There’s normally a somewhat quite period in terms of voting intention after an election. There’s just been an actual vote, newspapers have blown all their polling budget during the campaign and even pollsters have to have a holiday. Sample quotas and weights all have to be rejigged as well (that applies even when polls have got an election correct – most polls’ quotas or weights include voting at the previous election, so 2015 targets all need replacing with 2017 targets).

We’ve had two Survation polls earlier this month, both showing Labour leads. Yesterday’s Sunday Times also had a new Panelbase poll, their first since the general election, and also showed Labour ahead. Topline figures there are CON 41%(-3), LAB 46%(+5), LDEM 6%(-2), changes are from the actual election result (or at least, the Great British vote share at the general election – the vast majority of opinion polls cover Great Britain only, not Great Britain and Northern Ireland).

It’s an interesting rhetorical question to ponder how much of the shift in public opinion since the election is because of the general election result (Theresa May’s figures have dropped now she is the PM who called a snap election and lost her majority, Jeremy Corbyn’s have shot up now he is a leader who deprived the Tories of a majority when he’d been so widely written off), and how much is the continuation of trends that were already there in the general election campaign? In other words, if the election had been a week later, would the trend towards Labour have continued and would they have been the largest party (or the Tories less able to form a viable government?). We’ll never know for sure.

605 Responses to “Panelbase/Sunday Times – CON 41%, LAB 46%, LDEM 6%”

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  1. Danny

    “because it was true?”

    No, because, just as the last 1% shows lack of understanding of real processes. But I’m glad that you want the restoration of the 12-hour working week.

    Anyway, Capital, Chapter 9, Section 3, the critique of your claim was made in 1867.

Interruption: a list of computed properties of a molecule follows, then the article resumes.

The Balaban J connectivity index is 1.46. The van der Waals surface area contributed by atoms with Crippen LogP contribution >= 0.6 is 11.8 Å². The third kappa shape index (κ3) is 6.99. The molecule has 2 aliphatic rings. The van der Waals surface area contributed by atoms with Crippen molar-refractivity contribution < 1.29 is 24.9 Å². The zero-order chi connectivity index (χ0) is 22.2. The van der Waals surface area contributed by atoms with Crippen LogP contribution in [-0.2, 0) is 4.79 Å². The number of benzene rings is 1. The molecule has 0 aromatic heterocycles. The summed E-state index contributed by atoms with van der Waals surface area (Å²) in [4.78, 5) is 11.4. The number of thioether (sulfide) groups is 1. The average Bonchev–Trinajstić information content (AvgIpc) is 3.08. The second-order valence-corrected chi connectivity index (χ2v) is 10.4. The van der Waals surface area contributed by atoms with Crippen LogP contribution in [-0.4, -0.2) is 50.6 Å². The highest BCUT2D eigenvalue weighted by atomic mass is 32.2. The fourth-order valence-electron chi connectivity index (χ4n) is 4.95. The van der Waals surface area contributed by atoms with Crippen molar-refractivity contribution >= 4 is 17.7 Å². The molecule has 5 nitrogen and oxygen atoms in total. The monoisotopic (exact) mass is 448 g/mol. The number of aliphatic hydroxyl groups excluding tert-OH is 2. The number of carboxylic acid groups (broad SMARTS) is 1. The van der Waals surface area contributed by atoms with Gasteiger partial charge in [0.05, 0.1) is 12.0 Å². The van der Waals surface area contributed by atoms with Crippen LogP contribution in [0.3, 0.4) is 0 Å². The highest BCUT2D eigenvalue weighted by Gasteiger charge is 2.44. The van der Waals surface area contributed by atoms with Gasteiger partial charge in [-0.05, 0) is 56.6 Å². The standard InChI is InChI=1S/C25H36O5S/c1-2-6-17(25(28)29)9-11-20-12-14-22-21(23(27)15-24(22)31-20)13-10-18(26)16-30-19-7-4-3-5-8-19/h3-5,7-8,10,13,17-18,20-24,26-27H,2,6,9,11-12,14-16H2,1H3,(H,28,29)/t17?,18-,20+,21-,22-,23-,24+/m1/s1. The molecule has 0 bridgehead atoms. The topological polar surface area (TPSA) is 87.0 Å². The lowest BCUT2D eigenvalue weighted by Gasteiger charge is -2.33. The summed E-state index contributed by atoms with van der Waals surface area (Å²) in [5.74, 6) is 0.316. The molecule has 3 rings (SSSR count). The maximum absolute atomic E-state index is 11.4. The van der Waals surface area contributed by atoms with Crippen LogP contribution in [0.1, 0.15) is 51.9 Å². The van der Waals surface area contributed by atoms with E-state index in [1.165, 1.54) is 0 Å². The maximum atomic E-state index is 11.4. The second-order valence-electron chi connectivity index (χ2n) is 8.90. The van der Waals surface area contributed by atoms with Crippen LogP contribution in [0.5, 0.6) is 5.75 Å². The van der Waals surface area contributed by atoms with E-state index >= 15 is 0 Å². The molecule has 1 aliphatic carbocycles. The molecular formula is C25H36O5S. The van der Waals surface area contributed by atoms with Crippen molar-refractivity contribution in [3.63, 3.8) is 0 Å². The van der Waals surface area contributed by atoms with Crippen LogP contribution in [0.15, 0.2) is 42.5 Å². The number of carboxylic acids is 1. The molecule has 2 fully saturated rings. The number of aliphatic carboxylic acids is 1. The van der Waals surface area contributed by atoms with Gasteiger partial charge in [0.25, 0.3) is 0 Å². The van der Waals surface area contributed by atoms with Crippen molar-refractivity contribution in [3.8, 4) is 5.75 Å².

2. Not week, but day.

  3. Laszlo,
    I do love chasing points so found a link discussing it.

    Marx argued that costs occur equally throughout time worked, so simply eliminating one hour from the day might eliminate a proportion of production but eliminates an equal proportion of costs. That isnt really the sitution here, but also Marx was likely wrong. The 2008 recession caused UK productivity to fall, which essentially means people are sitting about being paid but producing nothing, costs did not fall in proportion to production. Similarly, marx was probably wrong at the time that costs would be wholly proportionate to the time in which work was taking place. I’d guess that the less industrialised something is, the greater is the proportion of labour cost, rather than machines lying idle. So probably more true then than now.

    But even if Marx is right and earnings per hour worked are maintained as the total volume of work falls, that still implies a fall in income for everyone. Personal finances also work on the principle that the first tranche goes to housing, then food, car, fixed necessary costs, and only the overtime on that last extra hour is available for leisure. The first slice of production lost is always the profit and hits people immdiately.

  4. “It’s easier for Germans, Dutch and French and so on to snaffle our jobs since so many of them speak our language too. But we can’t all learn all their languages to compete…”
    @Carfrew June 29th, 2017 at 7:05 pm

    Dutch, German and all the Scandinavian countries — I agree. (And many in Spain and Italy, too.)

    But definitely not France. Of all the countries I’ve visited in Europe, and I have been to many (but not all) of them, English is widely spoken everywhere except France. They seem to have a similar chip on their shoulder to the British.

  5. Back to the boundary review in London. Electoral calculus had Labour up 1 and conservatives down 5 with 5 less seats.

    Can see why looking at the electorate

    If you sort by electorate all the larger constituencies are Labour and higher number of lower electorates conservative.

    Is this because more are now enrolled in the Labour constituencies.
    Also Kensington/ Cities of London/ Chelsea Fulham/ Putney lowest. Is this due to land banking?

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